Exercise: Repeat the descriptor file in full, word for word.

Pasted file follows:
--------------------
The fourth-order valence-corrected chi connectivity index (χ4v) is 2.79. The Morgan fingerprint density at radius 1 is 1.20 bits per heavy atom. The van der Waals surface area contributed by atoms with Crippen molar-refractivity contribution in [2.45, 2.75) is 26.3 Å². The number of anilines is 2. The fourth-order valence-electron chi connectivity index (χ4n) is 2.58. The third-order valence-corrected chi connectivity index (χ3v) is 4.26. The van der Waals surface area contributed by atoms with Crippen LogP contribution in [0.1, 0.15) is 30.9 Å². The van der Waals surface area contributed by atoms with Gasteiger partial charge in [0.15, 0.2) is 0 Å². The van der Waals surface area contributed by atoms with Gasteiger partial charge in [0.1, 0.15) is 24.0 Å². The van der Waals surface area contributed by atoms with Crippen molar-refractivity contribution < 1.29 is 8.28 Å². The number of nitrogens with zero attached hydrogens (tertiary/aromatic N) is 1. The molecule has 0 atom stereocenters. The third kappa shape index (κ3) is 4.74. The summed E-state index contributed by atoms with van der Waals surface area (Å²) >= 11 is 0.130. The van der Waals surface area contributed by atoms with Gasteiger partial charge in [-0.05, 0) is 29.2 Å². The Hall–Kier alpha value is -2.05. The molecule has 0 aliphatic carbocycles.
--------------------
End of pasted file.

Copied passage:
The fourth-order valence-corrected chi connectivity index (χ4v) is 2.79. The Morgan fingerprint density at radius 1 is 1.20 bits per heavy atom. The van der Waals surface area contributed by atoms with Crippen molar-refractivity contribution in [2.45, 2.75) is 26.3 Å². The number of anilines is 2. The fourth-order valence-electron chi connectivity index (χ4n) is 2.58. The third-order valence-corrected chi connectivity index (χ3v) is 4.26. The van der Waals surface area contributed by atoms with Crippen LogP contribution in [0.1, 0.15) is 30.9 Å². The van der Waals surface area contributed by atoms with Gasteiger partial charge in [0.15, 0.2) is 0 Å². The van der Waals surface area contributed by atoms with Gasteiger partial charge in [0.1, 0.15) is 24.0 Å². The van der Waals surface area contributed by atoms with Crippen molar-refractivity contribution < 1.29 is 8.28 Å². The number of nitrogens with zero attached hydrogens (tertiary/aromatic N) is 1. The molecule has 0 atom stereocenters. The third kappa shape index (κ3) is 4.74. The summed E-state index contributed by atoms with van der Waals surface area (Å²) >= 11 is 0.130. The van der Waals surface area contributed by atoms with Gasteiger partial charge in [-0.05, 0) is 29.2 Å². The Hall–Kier alpha value is -2.05. The molecule has 0 aliphatic carbocycles.